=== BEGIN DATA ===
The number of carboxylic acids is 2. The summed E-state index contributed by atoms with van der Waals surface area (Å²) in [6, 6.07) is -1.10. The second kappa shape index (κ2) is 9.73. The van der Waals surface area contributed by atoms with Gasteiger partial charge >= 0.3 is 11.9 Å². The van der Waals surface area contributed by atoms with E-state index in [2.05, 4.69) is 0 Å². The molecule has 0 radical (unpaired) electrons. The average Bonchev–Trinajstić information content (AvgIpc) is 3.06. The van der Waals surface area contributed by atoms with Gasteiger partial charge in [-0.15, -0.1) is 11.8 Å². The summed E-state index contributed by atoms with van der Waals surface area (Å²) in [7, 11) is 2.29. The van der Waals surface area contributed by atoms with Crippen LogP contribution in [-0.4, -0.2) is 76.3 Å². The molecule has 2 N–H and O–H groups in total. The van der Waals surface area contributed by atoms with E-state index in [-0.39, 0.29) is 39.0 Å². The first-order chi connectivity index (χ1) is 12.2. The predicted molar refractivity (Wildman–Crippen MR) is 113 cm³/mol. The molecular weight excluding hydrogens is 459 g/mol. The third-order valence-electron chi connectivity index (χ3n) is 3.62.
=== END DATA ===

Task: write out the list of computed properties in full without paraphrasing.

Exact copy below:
The number of carboxylic acids is 2. The summed E-state index contributed by atoms with van der Waals surface area (Å²) in [6, 6.07) is -1.10. The second kappa shape index (κ2) is 9.73. The van der Waals surface area contributed by atoms with Gasteiger partial charge >= 0.3 is 11.9 Å². The van der Waals surface area contributed by atoms with E-state index in [2.05, 4.69) is 0 Å². The molecule has 0 radical (unpaired) electrons. The average Bonchev–Trinajstić information content (AvgIpc) is 3.06. The van der Waals surface area contributed by atoms with Gasteiger partial charge in [-0.15, -0.1) is 11.8 Å². The summed E-state index contributed by atoms with van der Waals surface area (Å²) in [7, 11) is 2.29. The van der Waals surface area contributed by atoms with Crippen LogP contribution in [-0.4, -0.2) is 76.3 Å². The molecule has 2 N–H and O–H groups in total. The van der Waals surface area contributed by atoms with E-state index in [-0.39, 0.29) is 39.0 Å². The first-order chi connectivity index (χ1) is 12.2. The predicted molar refractivity (Wildman–Crippen MR) is 113 cm³/mol. The molecular weight excluding hydrogens is 459 g/mol. The third-order valence-electron chi connectivity index (χ3n) is 3.62.